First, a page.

Nous Sommes Paris!Posted: November 18, 2015
Earlier this year in January the world, in solidarity with Paris, declared, “Je suis Charlie!” Now and again our hearts go out to the city (and also with Russia). This time the slogan of solidarity seems to be “Nous sommes Paris!”
I was angered by the cruel, cowardly slaughter of civilians by Islamic terrorists as were all of goodwill. Like many, I was not surprised. Whether Muslim, Rwandan, Cambodian, or whoever the source — cruel, barbaric, and evil acts accompany too much of human behavior and history.
Not too many weeks ago, a patient of the clinic I work in (knowing I am a priest) referred to a terrorist attack in Pakistan and asked, “how can you even believe in God when such evil acts are allowed to take place?” My reply consisted of two words: free will. Humans choose to act. How we act is an exercise of free will. Free will is a gift of God. Free will is part of bearing the image God within us. As God is free to act, so are we free to act. Human free will is inviolate and, in a sense, absolute. The patient’s reply was, “but God is supposed to be sovereign, omnipresent, and omnipotent!” I acknowledged that this, too, is true. God’s sovereignty is inviolate and absolute. In the face of both truths we have a paradox.
As a human, I cannot understand God’s absolute sovereignty. It is incomprehensible from my human perspective bound in space and time. I will not begin a theodicy (defense of God’s actions in light of such evil). Theodicy is a worthless exertion of energy. However, I do have some experience and understanding of free will. I exert it for good or for ill every day. So did the members of the Islamic terrorist cell. They chose evil and violence as they chose to serve their false god and religion given to them by a false prophet.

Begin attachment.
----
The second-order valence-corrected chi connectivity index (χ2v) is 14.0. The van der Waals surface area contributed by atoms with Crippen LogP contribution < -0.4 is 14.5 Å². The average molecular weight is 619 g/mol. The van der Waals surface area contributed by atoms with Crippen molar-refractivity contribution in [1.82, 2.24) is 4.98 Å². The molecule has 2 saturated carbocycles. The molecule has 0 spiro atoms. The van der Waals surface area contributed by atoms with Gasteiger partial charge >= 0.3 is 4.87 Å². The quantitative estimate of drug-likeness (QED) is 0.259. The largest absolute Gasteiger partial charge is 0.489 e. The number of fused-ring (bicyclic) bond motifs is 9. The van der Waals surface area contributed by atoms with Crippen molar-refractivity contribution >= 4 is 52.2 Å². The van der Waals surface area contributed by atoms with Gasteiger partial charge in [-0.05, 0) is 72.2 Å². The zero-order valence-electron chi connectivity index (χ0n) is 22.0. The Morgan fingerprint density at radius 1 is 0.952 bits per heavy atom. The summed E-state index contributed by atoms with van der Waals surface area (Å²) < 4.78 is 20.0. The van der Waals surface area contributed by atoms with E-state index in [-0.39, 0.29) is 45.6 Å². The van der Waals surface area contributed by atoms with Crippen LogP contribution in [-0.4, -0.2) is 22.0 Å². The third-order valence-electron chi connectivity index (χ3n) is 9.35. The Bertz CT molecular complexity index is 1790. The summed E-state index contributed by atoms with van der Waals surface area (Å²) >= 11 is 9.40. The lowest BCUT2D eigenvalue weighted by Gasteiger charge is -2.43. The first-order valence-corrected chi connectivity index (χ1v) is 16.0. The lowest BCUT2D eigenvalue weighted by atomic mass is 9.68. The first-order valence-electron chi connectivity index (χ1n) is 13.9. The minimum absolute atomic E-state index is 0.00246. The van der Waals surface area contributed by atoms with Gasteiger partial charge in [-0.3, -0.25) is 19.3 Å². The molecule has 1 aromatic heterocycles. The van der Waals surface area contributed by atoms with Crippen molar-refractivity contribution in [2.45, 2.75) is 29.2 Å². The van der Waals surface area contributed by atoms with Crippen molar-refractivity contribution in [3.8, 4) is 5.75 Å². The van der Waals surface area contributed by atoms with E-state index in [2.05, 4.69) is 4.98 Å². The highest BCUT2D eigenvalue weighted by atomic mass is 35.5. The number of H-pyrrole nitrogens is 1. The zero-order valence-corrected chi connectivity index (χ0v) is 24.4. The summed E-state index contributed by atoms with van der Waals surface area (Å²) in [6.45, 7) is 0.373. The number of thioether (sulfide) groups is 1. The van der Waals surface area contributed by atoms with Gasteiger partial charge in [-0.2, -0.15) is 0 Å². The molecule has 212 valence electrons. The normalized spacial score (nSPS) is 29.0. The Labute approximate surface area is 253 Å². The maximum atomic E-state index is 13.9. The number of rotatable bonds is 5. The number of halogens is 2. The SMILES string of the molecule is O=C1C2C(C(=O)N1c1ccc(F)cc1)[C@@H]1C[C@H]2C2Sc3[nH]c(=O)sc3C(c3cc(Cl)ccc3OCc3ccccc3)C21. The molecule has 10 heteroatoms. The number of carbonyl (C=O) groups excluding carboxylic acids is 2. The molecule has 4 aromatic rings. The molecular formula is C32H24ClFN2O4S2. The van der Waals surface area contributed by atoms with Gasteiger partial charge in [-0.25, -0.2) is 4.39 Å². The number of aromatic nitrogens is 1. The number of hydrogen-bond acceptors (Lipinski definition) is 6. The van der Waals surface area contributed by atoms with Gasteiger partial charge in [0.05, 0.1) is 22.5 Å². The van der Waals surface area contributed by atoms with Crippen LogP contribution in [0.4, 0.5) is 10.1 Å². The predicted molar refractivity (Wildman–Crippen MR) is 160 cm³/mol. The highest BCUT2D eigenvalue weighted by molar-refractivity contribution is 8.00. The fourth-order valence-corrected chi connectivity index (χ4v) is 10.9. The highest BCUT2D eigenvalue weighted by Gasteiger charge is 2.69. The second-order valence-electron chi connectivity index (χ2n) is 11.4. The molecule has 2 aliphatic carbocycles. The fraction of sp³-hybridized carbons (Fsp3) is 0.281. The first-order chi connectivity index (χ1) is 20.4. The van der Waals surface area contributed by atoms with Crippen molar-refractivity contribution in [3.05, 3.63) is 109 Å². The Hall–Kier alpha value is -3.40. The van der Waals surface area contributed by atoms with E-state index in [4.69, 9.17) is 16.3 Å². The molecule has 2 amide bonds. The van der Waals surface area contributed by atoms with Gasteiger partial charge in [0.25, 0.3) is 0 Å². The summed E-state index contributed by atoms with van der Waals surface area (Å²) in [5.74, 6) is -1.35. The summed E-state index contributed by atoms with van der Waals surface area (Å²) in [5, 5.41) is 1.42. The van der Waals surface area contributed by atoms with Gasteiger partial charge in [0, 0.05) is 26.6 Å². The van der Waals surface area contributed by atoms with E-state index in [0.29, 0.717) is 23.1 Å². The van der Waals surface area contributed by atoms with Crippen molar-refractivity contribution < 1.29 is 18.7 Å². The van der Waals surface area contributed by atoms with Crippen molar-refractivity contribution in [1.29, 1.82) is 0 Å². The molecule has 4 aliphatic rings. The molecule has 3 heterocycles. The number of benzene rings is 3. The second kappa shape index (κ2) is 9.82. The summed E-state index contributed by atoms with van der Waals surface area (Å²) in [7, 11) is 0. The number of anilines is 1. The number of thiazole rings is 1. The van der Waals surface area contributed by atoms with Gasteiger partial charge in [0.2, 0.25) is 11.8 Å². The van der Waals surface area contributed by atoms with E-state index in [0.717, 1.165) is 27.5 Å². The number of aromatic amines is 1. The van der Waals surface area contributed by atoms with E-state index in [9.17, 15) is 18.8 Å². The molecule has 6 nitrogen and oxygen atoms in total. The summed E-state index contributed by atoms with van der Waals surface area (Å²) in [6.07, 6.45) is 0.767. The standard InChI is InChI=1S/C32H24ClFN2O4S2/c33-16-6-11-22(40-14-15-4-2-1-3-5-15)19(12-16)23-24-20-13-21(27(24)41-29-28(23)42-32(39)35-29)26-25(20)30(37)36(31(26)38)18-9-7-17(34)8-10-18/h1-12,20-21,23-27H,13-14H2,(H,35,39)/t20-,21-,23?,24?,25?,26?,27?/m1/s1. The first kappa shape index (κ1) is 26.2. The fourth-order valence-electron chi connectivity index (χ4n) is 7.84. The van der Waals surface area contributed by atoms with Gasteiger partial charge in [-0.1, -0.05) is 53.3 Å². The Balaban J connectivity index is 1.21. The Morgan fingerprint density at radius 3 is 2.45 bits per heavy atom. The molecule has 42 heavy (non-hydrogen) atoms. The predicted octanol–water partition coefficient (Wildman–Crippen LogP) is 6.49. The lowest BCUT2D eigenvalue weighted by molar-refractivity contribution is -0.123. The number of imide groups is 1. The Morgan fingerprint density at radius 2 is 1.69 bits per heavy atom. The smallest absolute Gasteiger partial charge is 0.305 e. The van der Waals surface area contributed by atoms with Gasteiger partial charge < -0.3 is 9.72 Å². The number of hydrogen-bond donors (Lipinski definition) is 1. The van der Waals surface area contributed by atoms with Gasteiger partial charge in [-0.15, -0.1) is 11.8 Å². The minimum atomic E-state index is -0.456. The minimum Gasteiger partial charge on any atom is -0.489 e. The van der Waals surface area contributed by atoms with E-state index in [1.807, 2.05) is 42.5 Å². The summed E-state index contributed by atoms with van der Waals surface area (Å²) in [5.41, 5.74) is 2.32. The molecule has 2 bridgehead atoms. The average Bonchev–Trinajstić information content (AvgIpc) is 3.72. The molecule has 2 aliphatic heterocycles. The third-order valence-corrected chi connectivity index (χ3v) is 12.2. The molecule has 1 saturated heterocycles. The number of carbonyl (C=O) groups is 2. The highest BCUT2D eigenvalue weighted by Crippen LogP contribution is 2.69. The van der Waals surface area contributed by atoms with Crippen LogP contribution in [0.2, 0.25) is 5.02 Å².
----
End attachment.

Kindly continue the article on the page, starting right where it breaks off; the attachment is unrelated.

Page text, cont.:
Then, in response to this dear patient, I pointed out that when people do good and act compassionately to relieve suffering and injury, do we thank God? Typically, we praise those acting in love, courage, and compassion, and conveniently remove God from the cast of players. We fail to acknowledge that God is in the midst of both the suffering and loss, as well in the midst of the healing and redemption. And, conveniently, we fail to remember that God in the flesh suffered false judgment and cruel execution by both Jew and Gentile — the humanity he came to reclaim to himself. Even in this, God in the flesh, Jesus of Nazareth, acted in solidarity with humanity.
The French nation has both right and duty to root out evil and violent men and women as France rightly defends its citizens and its democracy. The state wields the sword against criminals and enemies. So does Russia and any other nation as it defends itself from attack by its enemies.
But those of faith are called by our Lord to act with another set of motives. In solidarity we, as we are in Christ, say with the victims and a nation, “nous sommes Paris!” Only from a distance can we enter into their healing and only by prayer. When it comes down to the essential reality in Paris those tragedies are circumstances of neighbor and community. We cannot directly bring healing to Paris. But, in such solidarity, we can bring healing to our own neighbor, family, and friend — many times regardless of nationality or religion. St. Paul speaks to the subject of solidarity: “Do not repay evil for evil, but always seek the good both for one another and for all” (1 Thes 5: 15). We must say together with the Apostle and every Parisian and Russian, “Amen!”